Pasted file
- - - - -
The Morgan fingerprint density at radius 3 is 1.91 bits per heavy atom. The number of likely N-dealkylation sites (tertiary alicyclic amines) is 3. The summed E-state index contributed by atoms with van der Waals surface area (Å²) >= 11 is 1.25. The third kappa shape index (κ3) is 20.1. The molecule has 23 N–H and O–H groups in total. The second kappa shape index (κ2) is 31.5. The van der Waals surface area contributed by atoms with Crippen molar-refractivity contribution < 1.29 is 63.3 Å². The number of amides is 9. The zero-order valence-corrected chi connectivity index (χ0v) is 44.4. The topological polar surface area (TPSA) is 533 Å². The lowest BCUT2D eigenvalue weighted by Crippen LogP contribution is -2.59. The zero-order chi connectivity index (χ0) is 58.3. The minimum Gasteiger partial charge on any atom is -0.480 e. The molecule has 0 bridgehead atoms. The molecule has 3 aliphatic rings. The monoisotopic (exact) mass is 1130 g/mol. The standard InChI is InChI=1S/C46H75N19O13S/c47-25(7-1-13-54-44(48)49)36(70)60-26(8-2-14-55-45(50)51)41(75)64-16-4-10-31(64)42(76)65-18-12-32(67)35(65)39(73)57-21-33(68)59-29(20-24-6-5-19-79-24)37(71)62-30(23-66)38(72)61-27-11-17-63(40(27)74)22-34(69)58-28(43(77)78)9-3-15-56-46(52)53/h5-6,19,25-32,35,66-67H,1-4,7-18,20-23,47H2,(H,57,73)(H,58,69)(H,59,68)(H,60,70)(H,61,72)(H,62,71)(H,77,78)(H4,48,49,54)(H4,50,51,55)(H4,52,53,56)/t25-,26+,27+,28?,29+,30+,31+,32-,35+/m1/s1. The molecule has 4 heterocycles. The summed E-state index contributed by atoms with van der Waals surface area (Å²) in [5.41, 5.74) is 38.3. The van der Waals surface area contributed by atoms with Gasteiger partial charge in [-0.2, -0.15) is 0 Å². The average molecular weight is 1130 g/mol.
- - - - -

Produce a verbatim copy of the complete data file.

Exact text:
The Morgan fingerprint density at radius 3 is 1.91 bits per heavy atom. The number of likely N-dealkylation sites (tertiary alicyclic amines) is 3. The summed E-state index contributed by atoms with van der Waals surface area (Å²) >= 11 is 1.25. The third kappa shape index (κ3) is 20.1. The molecule has 23 N–H and O–H groups in total. The second kappa shape index (κ2) is 31.5. The van der Waals surface area contributed by atoms with Crippen molar-refractivity contribution < 1.29 is 63.3 Å². The number of amides is 9. The zero-order valence-corrected chi connectivity index (χ0v) is 44.4. The topological polar surface area (TPSA) is 533 Å². The lowest BCUT2D eigenvalue weighted by Crippen LogP contribution is -2.59. The zero-order chi connectivity index (χ0) is 58.3. The minimum Gasteiger partial charge on any atom is -0.480 e. The molecule has 0 bridgehead atoms. The molecule has 3 aliphatic rings. The monoisotopic (exact) mass is 1130 g/mol. The standard InChI is InChI=1S/C46H75N19O13S/c47-25(7-1-13-54-44(48)49)36(70)60-26(8-2-14-55-45(50)51)41(75)64-16-4-10-31(64)42(76)65-18-12-32(67)35(65)39(73)57-21-33(68)59-29(20-24-6-5-19-79-24)37(71)62-30(23-66)38(72)61-27-11-17-63(40(27)74)22-34(69)58-28(43(77)78)9-3-15-56-46(52)53/h5-6,19,25-32,35,66-67H,1-4,7-18,20-23,47H2,(H,57,73)(H,58,69)(H,59,68)(H,60,70)(H,61,72)(H,62,71)(H,77,78)(H4,48,49,54)(H4,50,51,55)(H4,52,53,56)/t25-,26+,27+,28?,29+,30+,31+,32-,35+/m1/s1. The molecule has 4 heterocycles. The summed E-state index contributed by atoms with van der Waals surface area (Å²) in [5.41, 5.74) is 38.3. The van der Waals surface area contributed by atoms with Gasteiger partial charge in [-0.2, -0.15) is 0 Å². The average molecular weight is 1130 g/mol.